The SCV also helps marketers to avoid viewing customer behaviour in isolation. Looking at home shopping as an example, viewing a customer purely as a catalogue customer and not viewing all interactions the customer has with the rest of the organisation could result in the customer's online activity being ignored. As a result, marketers could fail to communicate with the customer in ways that maximise ROI. For example, a customer might be very happy ordering through a catalogue or by telephone, but finds online ordering cumbersome, unfriendly, or impersonal. Viewed purely as an online customer, a marketer might ignore them as being of little value but, by viewing all of the customer's interactions with the firm, it might be discovered that with a little encouragement or education they could become a very profitable online customer.
An SCV database can also help organisations avoid making assumptions about customers and, instead, provide a detailed picture of every customer. It is too easy for marketers to make assumptions about customer behaviour based on demographic profiles (something which was highlighted in the recent 'Online Retail Index' report which found that typically loyal middle-aged home shoppers who tend to be very loyal to catalogues are actually more promiscuous when they shop online). Since the greatest growth in online shopping activity was found to be coming from 35-54 year-olds, this kind of information can be invaluable in informing marketing strategies.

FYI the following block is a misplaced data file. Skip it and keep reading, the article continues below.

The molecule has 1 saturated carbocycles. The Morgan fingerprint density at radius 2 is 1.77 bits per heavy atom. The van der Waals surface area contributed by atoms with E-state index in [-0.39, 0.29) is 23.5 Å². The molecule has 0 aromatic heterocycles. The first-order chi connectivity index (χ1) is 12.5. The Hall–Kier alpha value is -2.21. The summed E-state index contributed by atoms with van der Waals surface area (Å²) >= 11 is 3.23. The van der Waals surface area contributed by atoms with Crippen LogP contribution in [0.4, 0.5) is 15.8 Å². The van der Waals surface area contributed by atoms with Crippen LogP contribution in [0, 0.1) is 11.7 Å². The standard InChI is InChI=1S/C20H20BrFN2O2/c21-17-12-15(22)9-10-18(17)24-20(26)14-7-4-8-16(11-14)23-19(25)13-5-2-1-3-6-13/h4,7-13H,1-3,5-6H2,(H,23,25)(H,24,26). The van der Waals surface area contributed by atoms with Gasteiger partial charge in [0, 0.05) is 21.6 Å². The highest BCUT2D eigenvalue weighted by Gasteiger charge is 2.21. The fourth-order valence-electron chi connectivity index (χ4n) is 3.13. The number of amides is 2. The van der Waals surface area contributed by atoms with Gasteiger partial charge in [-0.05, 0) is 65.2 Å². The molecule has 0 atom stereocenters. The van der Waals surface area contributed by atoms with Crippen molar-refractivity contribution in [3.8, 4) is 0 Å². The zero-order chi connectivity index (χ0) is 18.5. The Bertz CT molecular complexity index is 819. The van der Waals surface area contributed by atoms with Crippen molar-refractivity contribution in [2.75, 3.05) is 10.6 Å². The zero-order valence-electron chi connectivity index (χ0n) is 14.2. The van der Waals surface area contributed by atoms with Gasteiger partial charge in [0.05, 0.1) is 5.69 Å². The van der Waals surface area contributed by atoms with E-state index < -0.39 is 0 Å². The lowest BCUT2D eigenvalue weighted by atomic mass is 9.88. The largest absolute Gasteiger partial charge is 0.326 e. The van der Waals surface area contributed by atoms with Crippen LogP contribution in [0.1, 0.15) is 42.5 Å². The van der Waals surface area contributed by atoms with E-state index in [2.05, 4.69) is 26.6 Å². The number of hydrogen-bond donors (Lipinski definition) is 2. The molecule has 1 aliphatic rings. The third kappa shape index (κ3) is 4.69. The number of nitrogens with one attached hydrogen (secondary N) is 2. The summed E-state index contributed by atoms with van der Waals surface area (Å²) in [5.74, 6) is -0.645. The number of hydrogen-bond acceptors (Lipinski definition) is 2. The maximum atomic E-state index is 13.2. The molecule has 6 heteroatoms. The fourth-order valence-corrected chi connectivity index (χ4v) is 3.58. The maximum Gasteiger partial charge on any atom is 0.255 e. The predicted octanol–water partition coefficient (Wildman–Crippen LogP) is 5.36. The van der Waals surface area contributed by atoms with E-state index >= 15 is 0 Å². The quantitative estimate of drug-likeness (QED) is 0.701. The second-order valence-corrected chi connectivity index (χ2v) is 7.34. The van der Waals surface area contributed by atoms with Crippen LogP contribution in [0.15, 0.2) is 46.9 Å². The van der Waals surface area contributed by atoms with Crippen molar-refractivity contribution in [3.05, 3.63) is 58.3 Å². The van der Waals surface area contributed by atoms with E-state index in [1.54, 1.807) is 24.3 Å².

Finally, having a single, secure database also makes data safer and easier to manage, with a team overseeing which data can be used and which cannot, and under which circumstances data can be accessed.
Apart from identifying customers for win-back, it is also essential to establish the point at which win-back activity should be initiated. Data for recency and frequency of purchases is crucial for managing retention and switching customers to win-back. If a customer is on a contract that is coming to an end changes in their behaviour can highlight a risk of churn. Repeat transactions start to look different.